CoMSES Net maintains cyberinfrastructure to foster FAIR data principles for access to and (re)use of computational models. Model authors can publish their model code in the Computational Model Library with documentation, metadata, and data dependencies and support these FAIR data principles as well as best practices for software citation. Model authors can also request that their model code be peer reviewed to receive a DOI. All users of models published in the library must cite model authors when they use and benefit from their code.
CoMSES Net also maintains a curated database of over 7500 publications of agent-based and individual based models with additional metadata on availability of code and bibliometric information on the landscape of ABM/IBM publications that we welcome you to explore.
AgentEx aims to advance understanding of group processes for sustainable management of a common pool resource (CPR). By supporting the development and test explanations of cooperation and sustainable exploitation.
This is a simulation model to explore possible outcomes of the Port of Mars cardgame. Port of Mars is a resource allocation game examining how people navigate conflicts between individual goals and common interests relative to shared resources. The game involves five players, each of whom must decide how much of their time and effort to invest in maintaining public infrastructure and renewing shared resources and how much to expend in pursuit of their individual goals. In the game, “Upkeep” is a number that represents the physical health of the community. This number begins at 100 and goes down by twenty-five points each round, representing resource consumption and wear and tear on infrastructure. If that number reaches zero, the community collapses and everyone dies.
Migration or other long-distance movement into other regions is a common strategy of fishers and fishworkers living and working on the coast to adapt to environmental change. This model attempts to understand the general dynamics of fisher mobility for over larger spatial scales. The model can be used for investigating the complex interplay that exists between mobility and fish stock heterogeneity across regions, and the associated outcomes of mobility at the system level.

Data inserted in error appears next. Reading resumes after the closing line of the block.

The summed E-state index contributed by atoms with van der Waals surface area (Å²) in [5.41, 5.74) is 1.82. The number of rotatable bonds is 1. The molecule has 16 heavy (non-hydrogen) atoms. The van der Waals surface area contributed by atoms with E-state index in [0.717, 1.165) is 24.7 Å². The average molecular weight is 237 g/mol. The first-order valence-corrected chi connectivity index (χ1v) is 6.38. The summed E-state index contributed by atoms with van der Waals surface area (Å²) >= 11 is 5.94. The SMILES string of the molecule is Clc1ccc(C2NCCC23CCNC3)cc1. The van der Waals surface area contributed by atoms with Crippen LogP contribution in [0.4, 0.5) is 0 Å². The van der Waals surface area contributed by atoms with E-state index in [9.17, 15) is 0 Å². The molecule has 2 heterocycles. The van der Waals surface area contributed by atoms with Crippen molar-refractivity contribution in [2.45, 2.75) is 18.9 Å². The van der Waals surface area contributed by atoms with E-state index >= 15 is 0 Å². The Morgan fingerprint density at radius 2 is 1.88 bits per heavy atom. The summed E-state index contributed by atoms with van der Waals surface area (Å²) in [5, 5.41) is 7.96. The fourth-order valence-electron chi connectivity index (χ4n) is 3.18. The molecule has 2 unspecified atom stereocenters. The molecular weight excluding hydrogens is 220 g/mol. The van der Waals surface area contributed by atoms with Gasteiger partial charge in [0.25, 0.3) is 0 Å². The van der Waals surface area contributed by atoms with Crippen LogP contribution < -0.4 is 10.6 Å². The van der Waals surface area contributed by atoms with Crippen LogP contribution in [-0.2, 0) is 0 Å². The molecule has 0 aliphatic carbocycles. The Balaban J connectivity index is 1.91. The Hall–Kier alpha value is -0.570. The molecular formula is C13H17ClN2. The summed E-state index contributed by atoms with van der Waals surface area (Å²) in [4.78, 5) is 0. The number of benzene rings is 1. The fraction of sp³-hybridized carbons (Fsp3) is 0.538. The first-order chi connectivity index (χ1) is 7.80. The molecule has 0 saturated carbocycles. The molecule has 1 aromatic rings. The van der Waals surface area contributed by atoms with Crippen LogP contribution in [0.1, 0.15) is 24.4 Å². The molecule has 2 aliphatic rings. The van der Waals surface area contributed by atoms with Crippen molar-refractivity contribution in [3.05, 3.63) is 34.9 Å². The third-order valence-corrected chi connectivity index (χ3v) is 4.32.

The model design informed by the example of small-scale fisheries in the Gulf of California, Mexico but implements theoretical and stylized facts and can as such be used for different archetypical cases. Our methodological approach for designing the model aims to account for the complex causation, emergence and interdependencies in small-scale fisheries to explain the phenomenon of sequential overexploitation, i.e., overexploiting one resource after another. The model is intended to be used as a virtual laboratory to investigate when and how different levels of mobile fishers affect exploitation patterns of fisheries resources.
We develop a spatial, evolutionary model of the endogenous formation and dissolution of groups using a renewable common pool resource. We use this foundation to measure the evolutionary pressures at different organizational levels.
A group of agents share a resource and agents will become sufficiently motivated to adopt a rule to constraint their freedom if they experience resource scarcity and developed mutual trust relationships.
This model simulates how collective self-organisation among individuals that manage irrigation resource collectively.
The purpose of the model is to examine whether and how mobile pastoralists are able to achieve an Ideal Free Distribution (IFD).
Explores how social networks affect implementation of institutional rules in a common pool resource.
CPNorm is a model of a community of harvesters using a common pool resource where adhering to the optimal extraction level has become a social norm. The model can be used to explore the robustness of norm-driven cooperation in the commons.